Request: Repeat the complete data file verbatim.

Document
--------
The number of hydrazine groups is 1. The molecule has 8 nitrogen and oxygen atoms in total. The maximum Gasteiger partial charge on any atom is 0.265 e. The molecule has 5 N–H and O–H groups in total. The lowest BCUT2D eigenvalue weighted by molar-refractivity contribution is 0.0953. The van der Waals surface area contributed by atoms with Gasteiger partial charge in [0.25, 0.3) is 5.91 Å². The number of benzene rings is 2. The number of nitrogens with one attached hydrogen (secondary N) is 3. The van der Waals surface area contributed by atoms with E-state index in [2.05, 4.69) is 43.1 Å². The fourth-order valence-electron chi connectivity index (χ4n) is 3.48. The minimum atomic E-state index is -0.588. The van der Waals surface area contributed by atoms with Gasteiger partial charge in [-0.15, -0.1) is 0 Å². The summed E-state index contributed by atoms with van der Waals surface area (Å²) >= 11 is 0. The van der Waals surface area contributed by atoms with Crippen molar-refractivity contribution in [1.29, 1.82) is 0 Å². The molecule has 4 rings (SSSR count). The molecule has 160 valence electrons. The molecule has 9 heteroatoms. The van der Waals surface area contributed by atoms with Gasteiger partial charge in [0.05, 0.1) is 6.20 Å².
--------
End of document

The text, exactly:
The number of hydrazine groups is 1. The molecule has 8 nitrogen and oxygen atoms in total. The maximum Gasteiger partial charge on any atom is 0.265 e. The molecule has 5 N–H and O–H groups in total. The lowest BCUT2D eigenvalue weighted by molar-refractivity contribution is 0.0953. The van der Waals surface area contributed by atoms with Gasteiger partial charge in [0.25, 0.3) is 5.91 Å². The number of benzene rings is 2. The number of nitrogens with one attached hydrogen (secondary N) is 3. The van der Waals surface area contributed by atoms with E-state index in [2.05, 4.69) is 43.1 Å². The fourth-order valence-electron chi connectivity index (χ4n) is 3.48. The minimum atomic E-state index is -0.588. The van der Waals surface area contributed by atoms with Gasteiger partial charge in [-0.15, -0.1) is 0 Å². The summed E-state index contributed by atoms with van der Waals surface area (Å²) >= 11 is 0. The van der Waals surface area contributed by atoms with Crippen molar-refractivity contribution in [1.29, 1.82) is 0 Å². The molecule has 4 rings (SSSR count). The molecule has 160 valence electrons. The molecule has 9 heteroatoms. The van der Waals surface area contributed by atoms with Gasteiger partial charge in [0.05, 0.1) is 6.20 Å².